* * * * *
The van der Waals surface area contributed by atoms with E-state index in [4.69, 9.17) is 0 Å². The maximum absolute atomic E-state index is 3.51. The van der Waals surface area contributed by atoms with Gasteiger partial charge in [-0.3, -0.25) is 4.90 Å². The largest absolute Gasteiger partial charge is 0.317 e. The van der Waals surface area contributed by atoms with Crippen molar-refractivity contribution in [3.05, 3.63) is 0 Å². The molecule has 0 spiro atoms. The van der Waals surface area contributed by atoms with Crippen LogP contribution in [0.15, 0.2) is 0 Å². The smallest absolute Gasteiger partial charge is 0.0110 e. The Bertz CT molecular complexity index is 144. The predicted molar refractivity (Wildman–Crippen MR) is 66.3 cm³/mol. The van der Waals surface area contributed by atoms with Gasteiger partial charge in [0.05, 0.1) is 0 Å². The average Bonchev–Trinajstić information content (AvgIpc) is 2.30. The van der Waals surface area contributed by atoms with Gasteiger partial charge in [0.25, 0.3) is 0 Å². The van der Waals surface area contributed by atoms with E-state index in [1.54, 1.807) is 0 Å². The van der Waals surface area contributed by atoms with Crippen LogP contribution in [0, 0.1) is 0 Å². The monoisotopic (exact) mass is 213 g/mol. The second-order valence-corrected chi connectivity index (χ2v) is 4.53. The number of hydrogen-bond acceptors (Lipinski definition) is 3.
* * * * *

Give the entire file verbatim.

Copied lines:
The van der Waals surface area contributed by atoms with E-state index in [4.69, 9.17) is 0 Å². The maximum absolute atomic E-state index is 3.51. The van der Waals surface area contributed by atoms with Gasteiger partial charge in [-0.3, -0.25) is 4.90 Å². The largest absolute Gasteiger partial charge is 0.317 e. The van der Waals surface area contributed by atoms with Crippen molar-refractivity contribution in [3.05, 3.63) is 0 Å². The molecule has 0 spiro atoms. The van der Waals surface area contributed by atoms with Crippen LogP contribution in [0.15, 0.2) is 0 Å². The smallest absolute Gasteiger partial charge is 0.0110 e. The Bertz CT molecular complexity index is 144. The predicted molar refractivity (Wildman–Crippen MR) is 66.3 cm³/mol. The van der Waals surface area contributed by atoms with Gasteiger partial charge in [0.05, 0.1) is 0 Å². The average Bonchev–Trinajstić information content (AvgIpc) is 2.30. The van der Waals surface area contributed by atoms with Gasteiger partial charge in [0.25, 0.3) is 0 Å². The van der Waals surface area contributed by atoms with E-state index in [1.54, 1.807) is 0 Å². The van der Waals surface area contributed by atoms with Crippen LogP contribution in [0, 0.1) is 0 Å². The monoisotopic (exact) mass is 213 g/mol. The second-order valence-corrected chi connectivity index (χ2v) is 4.53. The number of hydrogen-bond acceptors (Lipinski definition) is 3.